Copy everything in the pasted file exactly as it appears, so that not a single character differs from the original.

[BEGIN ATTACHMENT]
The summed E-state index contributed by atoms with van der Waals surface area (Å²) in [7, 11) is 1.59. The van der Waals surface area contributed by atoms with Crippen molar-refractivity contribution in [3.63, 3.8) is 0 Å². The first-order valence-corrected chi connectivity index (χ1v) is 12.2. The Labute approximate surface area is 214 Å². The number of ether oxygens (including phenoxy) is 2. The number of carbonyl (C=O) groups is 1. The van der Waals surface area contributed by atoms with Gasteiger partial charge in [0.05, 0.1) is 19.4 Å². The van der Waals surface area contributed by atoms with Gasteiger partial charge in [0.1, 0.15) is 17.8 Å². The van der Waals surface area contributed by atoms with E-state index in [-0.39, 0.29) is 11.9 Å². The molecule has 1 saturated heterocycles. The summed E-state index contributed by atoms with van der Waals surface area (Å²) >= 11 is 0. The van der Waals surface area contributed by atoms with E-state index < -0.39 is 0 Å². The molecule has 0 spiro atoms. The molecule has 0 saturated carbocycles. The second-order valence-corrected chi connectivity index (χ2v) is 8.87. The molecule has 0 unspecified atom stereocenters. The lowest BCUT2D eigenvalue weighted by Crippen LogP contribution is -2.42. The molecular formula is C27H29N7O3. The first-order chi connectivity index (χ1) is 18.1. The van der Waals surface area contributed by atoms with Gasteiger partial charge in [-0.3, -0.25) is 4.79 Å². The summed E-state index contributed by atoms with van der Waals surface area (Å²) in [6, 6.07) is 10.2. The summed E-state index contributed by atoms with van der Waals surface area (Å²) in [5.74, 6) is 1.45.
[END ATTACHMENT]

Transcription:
The summed E-state index contributed by atoms with van der Waals surface area (Å²) in [7, 11) is 1.59. The van der Waals surface area contributed by atoms with Crippen molar-refractivity contribution in [3.63, 3.8) is 0 Å². The first-order valence-corrected chi connectivity index (χ1v) is 12.2. The Labute approximate surface area is 214 Å². The number of ether oxygens (including phenoxy) is 2. The number of carbonyl (C=O) groups is 1. The van der Waals surface area contributed by atoms with Gasteiger partial charge in [0.05, 0.1) is 19.4 Å². The van der Waals surface area contributed by atoms with Gasteiger partial charge in [0.1, 0.15) is 17.8 Å². The van der Waals surface area contributed by atoms with E-state index in [-0.39, 0.29) is 11.9 Å². The molecule has 1 saturated heterocycles. The summed E-state index contributed by atoms with van der Waals surface area (Å²) >= 11 is 0. The van der Waals surface area contributed by atoms with E-state index < -0.39 is 0 Å². The molecule has 0 spiro atoms. The molecule has 0 saturated carbocycles. The second-order valence-corrected chi connectivity index (χ2v) is 8.87. The molecule has 0 unspecified atom stereocenters. The lowest BCUT2D eigenvalue weighted by Crippen LogP contribution is -2.42. The molecular formula is C27H29N7O3. The first-order chi connectivity index (χ1) is 18.1. The van der Waals surface area contributed by atoms with Gasteiger partial charge in [-0.3, -0.25) is 4.79 Å². The summed E-state index contributed by atoms with van der Waals surface area (Å²) in [6, 6.07) is 10.2. The summed E-state index contributed by atoms with van der Waals surface area (Å²) in [5.74, 6) is 1.45.